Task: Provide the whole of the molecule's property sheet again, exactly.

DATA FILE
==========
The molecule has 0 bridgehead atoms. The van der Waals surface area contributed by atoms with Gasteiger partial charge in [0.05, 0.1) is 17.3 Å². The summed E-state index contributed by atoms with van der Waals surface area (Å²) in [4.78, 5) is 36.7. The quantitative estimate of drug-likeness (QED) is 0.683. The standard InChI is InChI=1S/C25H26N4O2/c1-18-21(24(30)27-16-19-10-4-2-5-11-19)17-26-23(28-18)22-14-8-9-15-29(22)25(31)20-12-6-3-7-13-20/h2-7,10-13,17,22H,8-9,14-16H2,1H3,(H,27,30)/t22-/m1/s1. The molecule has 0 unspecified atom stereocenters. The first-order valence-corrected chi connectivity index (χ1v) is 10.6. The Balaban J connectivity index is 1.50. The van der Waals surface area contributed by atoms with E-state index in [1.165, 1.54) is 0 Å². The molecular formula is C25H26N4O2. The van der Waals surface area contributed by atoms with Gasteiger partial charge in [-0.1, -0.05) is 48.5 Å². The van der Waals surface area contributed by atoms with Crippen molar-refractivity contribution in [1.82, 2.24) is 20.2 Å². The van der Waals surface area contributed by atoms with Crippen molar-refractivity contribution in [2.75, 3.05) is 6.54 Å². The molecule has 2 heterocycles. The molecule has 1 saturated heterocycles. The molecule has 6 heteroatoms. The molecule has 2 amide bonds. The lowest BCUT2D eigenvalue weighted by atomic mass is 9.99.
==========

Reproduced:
The molecule has 0 bridgehead atoms. The van der Waals surface area contributed by atoms with Gasteiger partial charge in [0.05, 0.1) is 17.3 Å². The summed E-state index contributed by atoms with van der Waals surface area (Å²) in [4.78, 5) is 36.7. The quantitative estimate of drug-likeness (QED) is 0.683. The standard InChI is InChI=1S/C25H26N4O2/c1-18-21(24(30)27-16-19-10-4-2-5-11-19)17-26-23(28-18)22-14-8-9-15-29(22)25(31)20-12-6-3-7-13-20/h2-7,10-13,17,22H,8-9,14-16H2,1H3,(H,27,30)/t22-/m1/s1. The molecule has 0 unspecified atom stereocenters. The first-order valence-corrected chi connectivity index (χ1v) is 10.6. The Balaban J connectivity index is 1.50. The van der Waals surface area contributed by atoms with E-state index in [1.165, 1.54) is 0 Å². The molecular formula is C25H26N4O2. The van der Waals surface area contributed by atoms with Gasteiger partial charge in [-0.1, -0.05) is 48.5 Å². The van der Waals surface area contributed by atoms with Crippen molar-refractivity contribution in [1.82, 2.24) is 20.2 Å². The van der Waals surface area contributed by atoms with Crippen molar-refractivity contribution in [2.75, 3.05) is 6.54 Å². The molecule has 2 heterocycles. The molecule has 1 saturated heterocycles. The molecule has 6 heteroatoms. The molecule has 2 amide bonds. The lowest BCUT2D eigenvalue weighted by atomic mass is 9.99.